The company behind the planned revival of the Nokia brand for mobile phones has just brought the former CEO of Rovio into its fold. It’s an interesting move: as many of you will remember, many moons ago Rovio invented a game called Angry Birds that once enjoyed a similar level of hype to Pokémon Go.
HMD Global, which is working to bring the Nokia name back into the mobile device market, this week appointed Pekka Rantala as its CMO. Rantala stepped down from Rovio last year after just one year at the helm and presided over what CNET described as a “tumultuous time” at the company. After pursuing what turned out to be an over-ambitious expansion of the Angry Birds mobile game franchise, Rovio was forced to cut jobs and costs.
Now, Rantala is in charge of reviving a mobile phone brand whose future appeal to consumers remains something of an unknown quantity.
On the positive side, the CMO does bring 17 years of experience at Nokia’s mobile device business to HMD Global, and he has gained masses of experience in various consumer businesses.
However, it’s still not yet entirely clear who will buy Nokia mobile phones. So far, HMD Global said it plans to produce smartphones and tablet PCs based on the Android operating system after gaining the right to use the Nokia brand. Perhaps there will be an element of nostalgia creeping in -- for many of us, a Nokia device was probably the first mobile phone we bought.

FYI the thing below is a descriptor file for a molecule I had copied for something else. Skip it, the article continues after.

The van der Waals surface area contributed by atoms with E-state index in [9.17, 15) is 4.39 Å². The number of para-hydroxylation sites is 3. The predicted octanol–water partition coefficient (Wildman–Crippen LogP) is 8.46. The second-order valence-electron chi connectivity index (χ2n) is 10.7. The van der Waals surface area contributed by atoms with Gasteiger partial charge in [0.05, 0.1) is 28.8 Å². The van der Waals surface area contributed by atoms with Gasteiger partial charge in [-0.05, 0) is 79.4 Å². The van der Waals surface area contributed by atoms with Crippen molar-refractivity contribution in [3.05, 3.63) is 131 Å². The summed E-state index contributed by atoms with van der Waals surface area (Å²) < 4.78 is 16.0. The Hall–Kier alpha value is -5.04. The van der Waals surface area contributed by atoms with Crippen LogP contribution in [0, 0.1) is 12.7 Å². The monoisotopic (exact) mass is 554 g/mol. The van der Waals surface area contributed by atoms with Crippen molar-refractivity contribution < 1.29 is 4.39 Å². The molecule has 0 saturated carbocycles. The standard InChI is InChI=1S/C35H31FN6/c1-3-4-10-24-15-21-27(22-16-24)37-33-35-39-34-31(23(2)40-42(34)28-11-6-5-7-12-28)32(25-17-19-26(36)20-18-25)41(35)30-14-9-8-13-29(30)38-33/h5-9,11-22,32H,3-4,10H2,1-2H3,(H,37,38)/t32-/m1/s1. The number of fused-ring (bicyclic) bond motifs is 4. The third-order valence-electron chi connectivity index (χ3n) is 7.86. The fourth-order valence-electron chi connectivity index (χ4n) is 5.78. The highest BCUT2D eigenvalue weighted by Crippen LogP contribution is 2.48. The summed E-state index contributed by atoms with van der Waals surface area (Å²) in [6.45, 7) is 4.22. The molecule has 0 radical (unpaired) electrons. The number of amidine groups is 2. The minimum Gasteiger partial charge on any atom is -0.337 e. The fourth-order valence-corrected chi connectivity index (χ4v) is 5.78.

However, the varying fortunes of the mobile phone makers that currently enjoy the kind of market shares that Nokia once had only serves to show how fickle consumers are. The lustre has even come off Apple iPhones in recent times, while Chinese manufacturers such as Oppo and Vivo are pursuing highly aggressive strategies that have seen them rise to the top with impressive speed. The equally rapid fall from grace of Xiaomi shows how quickly this can change.
It’s to be hoped that Rantala will bring some marketing smarts to the new Nokia phones and win back old fans and gain new ones for the future devices. As the saying goes, he does rather have his work cut out. --Anne